Little slices of London's history

The author

What’s so funny about Ha Ha Road?

What is so funny about Ha Ha Road, and whose heart bled in Bleeding Heart Yard? Why did Broken Wharf break? Who was unfortunate enough to head off down Wild Goose Drive?

Precious London runs from Agate Road to Diamond Street and Opal Street while culinary London leads from Artichoke Hill to Bunhouse Place and Shoulder of Mutton Alley. Creatures walk, swim, and fly from Antelope Road to Fish Street Hill and Woodpecker road, while plants flourish from Acacia Grove to Gorse Walk and Yew Avenue.

But beware: all is not what it seems: you wouldn’t make wine from the grapes of Grape Street, put the stew of Stew Lane on a menu, or finish off with the pudding from Pudding Lane.

Nothing is what it seems: London streets and their names provide an endless source of entertainment and information mixed in with political intrigue, bloody murder and celebrity scandals.

Come in and sample the wonders of the city’s A-Z: the theories, legends, and the history behind the streets, their names, and their residents.

21 responses to “The author”

  1. Hi, Elizabeth.

    I love the etymology of street names, and was interested in your blog.

    I was rather struck by the “renaming” of Tooley Street, particularly its timing. I’ve always found it very interesting, the close proximity of Tooley Street to the Globe Theatre. The original Globe was built on Maiden Lane (now Park Street) a few hundred yards Westwards…towards Tooley Street.

    Nicholas Tooley was an actor, and executor of Richard Burbage’s will at just about the time of the renaming of the street. Burbage rebuilt and had half-shares in the Globe.

    Tooley was his stage name…his birth name was Wilkinson. I find the synchronicity of his name, given the theatre was yards away from the road, striking. Was Tooley street renamed for the actor…or did the actor take his stage name from the street? Interesting coincidence, either way.

    1. Dear Peter, I’m glad you like my blog and that you share my fascination with the etymology of street names. Thank you also for the interesting information about Nicholas Tooley – I must learn more and add that to the text. All the best.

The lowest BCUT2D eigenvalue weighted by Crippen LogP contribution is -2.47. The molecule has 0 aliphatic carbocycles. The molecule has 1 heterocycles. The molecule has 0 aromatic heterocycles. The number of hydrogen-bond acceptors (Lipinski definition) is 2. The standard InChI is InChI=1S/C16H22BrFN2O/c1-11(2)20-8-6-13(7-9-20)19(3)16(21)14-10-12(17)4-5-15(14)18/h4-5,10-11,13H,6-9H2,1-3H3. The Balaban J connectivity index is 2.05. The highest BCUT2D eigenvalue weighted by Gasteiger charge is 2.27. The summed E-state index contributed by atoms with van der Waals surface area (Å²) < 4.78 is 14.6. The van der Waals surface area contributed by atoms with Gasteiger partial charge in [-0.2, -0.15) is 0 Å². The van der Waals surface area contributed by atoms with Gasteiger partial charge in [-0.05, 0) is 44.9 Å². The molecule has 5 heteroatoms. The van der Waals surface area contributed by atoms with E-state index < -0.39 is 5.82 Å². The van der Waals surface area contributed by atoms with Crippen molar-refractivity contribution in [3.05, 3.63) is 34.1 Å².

1. Hello Elizabeth, I’m a BBC journalist looking at London street names. I’m keen to pick your brain. Could you email me: thank you

  2. Hello Elizabeth,

    I just discovered your great streetnames blog and have enjoyed exploring it today.

    I am researching street names of Westminster in the 1600s-1800s, and I wonder if you can suggest a current-day historian who might help me with a few questions I have.

    Thanks in advance.

    1. Thank you for your kind comments. I’m afraid the historians of my research are more historical themselves, so I am not au fait with current historians. Sorry I couldn’t be of more help.

    2. Hi, again, Al, apologies for the brevity of my last reply. What are you working on? Perhaps we can help each other. If there are any particular street names I can help with, please let me know.

  3. Elizabeth, are you familiar with the book “A Wanderer in London,” by E.V. Lucas (1913)? Starting on page 247 he devotes a few pages to explaining the origin of the names of numerous London streets and neighborhoods. You’d like it.

    1. Thanks for the tip, Al. That’s one I’ve not come across – I’ll see if i can lay my hands on a copy. All the best, Elizabeth

    1. Ooh, thanks, Al – I’m on it! E

  4. Hi Elizabeth. Fascinating to find that we are working on a very similar project (street name histories of London). I have been going down the Amazon self publish route which makes things a lot easier! Not saying I’ve sold any yet though!

    1. It is certainly a fascinating subject – worthy of many books. Good luck with yours!

  5. Hi Elizabeth,